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  • Writer's pictureAnthony Houlahan

Children's cancer in Singapore

Updated: Oct 13, 2020

June 18 2020. Day 58.

During Singapore’s lock down (aka “Circuit Breaker”) I’ve been working as a food delivery rider and have raised more than 100,000 dollars for the Children’s Cancer Foundation to enhance the lives of children, and their families, affected by cancer.

Why am I motivated to support the Children’s Cancer Foundation?

This is the first of 3 short blog posts which answer that question. In this post, I write briefly about children’s cancer in Singapore. In a second post, I’ll write about what the Children’s Cancer Foundation (CCF) does to enhance the lives of children, and their families, affected by cancer. In a third post, I’ll provide some information on the impact the CCF has provided to its beneficiaries.

Around 160 children in Singapore are diagnosed with cancer every year. Most are diagnosed with cancer before they are 4 years old.

The rate of incidence is increasing. In the period 1968 - 1972, around 9.9 out of every 100,000 children in Singapore were diagnosed with cancer. The incidence rate today has increased by nearly 80%. In the period 2013 - 2017, the incidence rate of cancer in children in Singapore was 17.3 per 100,000 children.

There are more than 100 different types of childhood cancers that can develop in different parts of the body. The most common types in Singapore are Leukemia, brain and Central Nervous System (CNS) tumours and lymphomas.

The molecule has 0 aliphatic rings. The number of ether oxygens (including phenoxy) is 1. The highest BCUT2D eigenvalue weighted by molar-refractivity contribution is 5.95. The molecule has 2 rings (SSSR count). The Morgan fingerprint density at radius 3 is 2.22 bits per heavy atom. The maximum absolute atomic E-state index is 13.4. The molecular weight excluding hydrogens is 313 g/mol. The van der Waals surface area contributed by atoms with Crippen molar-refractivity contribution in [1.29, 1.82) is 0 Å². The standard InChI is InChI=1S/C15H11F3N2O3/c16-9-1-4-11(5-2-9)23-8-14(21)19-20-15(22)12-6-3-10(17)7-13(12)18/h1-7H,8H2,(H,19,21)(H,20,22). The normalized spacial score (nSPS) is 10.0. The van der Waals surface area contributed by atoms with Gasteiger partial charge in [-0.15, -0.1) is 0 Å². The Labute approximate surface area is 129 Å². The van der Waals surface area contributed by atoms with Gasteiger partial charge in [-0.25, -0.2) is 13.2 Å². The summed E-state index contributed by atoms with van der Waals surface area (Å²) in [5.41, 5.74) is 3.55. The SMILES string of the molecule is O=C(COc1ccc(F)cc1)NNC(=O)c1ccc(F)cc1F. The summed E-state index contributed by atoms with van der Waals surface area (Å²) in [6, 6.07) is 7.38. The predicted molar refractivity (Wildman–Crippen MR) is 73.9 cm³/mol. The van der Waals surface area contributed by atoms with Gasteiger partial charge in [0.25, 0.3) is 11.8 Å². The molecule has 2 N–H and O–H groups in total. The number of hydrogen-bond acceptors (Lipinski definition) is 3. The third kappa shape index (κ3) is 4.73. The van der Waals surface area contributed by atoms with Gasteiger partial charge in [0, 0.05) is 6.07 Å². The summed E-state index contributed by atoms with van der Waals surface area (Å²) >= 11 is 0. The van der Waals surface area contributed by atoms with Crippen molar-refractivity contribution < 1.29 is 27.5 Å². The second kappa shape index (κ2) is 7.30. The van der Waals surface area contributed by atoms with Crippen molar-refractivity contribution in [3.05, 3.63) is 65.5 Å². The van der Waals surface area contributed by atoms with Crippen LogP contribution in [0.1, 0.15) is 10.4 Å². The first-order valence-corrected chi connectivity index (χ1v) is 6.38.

Leukemia is a cancer of the blood in which white blood cells grow abnormally and invade other tissues and organs via the bloodstream. These white blood cells crowd out and slow down the production of healthy blood cells. Symptoms of Leukemia include : Paleness, Lethargy, Prolonged recurrent fevers, Easy bruising, Poor concentration, Weight loss and Bone aches / pain.

Brain and CNS tumours are the most common solid tumours in children. Tumours are formed when cells in the brain or nervous system start to grow abnormally and clump together, disrupting normal brain function.

Lymphoma is a cancer that grows in certain cells of the immune system called lymphocytes. There are two main types of Lymphoma: Hodgkin’s and Non-Hodgkin’s, the latter being more common in children.

Survival rates are 87% for Leukemia; 96% for lymphomas and 68% for Brain and Central Nervous System Tumours.

But, the struggle with cancer goes beyond mere survival.

Treatment for cancer can impact the physical, emotional and psychological well-being of children. They may experience mood swings or confusion about their diagnosis and their parents' reactions.

Children have to stop school temporarily during their treatment for cancer. Parents need to consider positive ways to engage and occupy the children. Close coordination with the child’s school is fundamental to achieving successful reintegration after treatment.

Children and their families can often suffer from anxiety over the long-term effects of illness & treatment.

Parents of children affected by cancer may experience strain and tension in their relationship due to the stress of taking care of their child during treatment. Stress may be increased if an employer is not fully supportive.

In my next post, I’ll write more about what the Children’s Cancer Foundation does to enhance the lives of children, and their families, impacted by cancer.

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Sources of facts and data used in this post:

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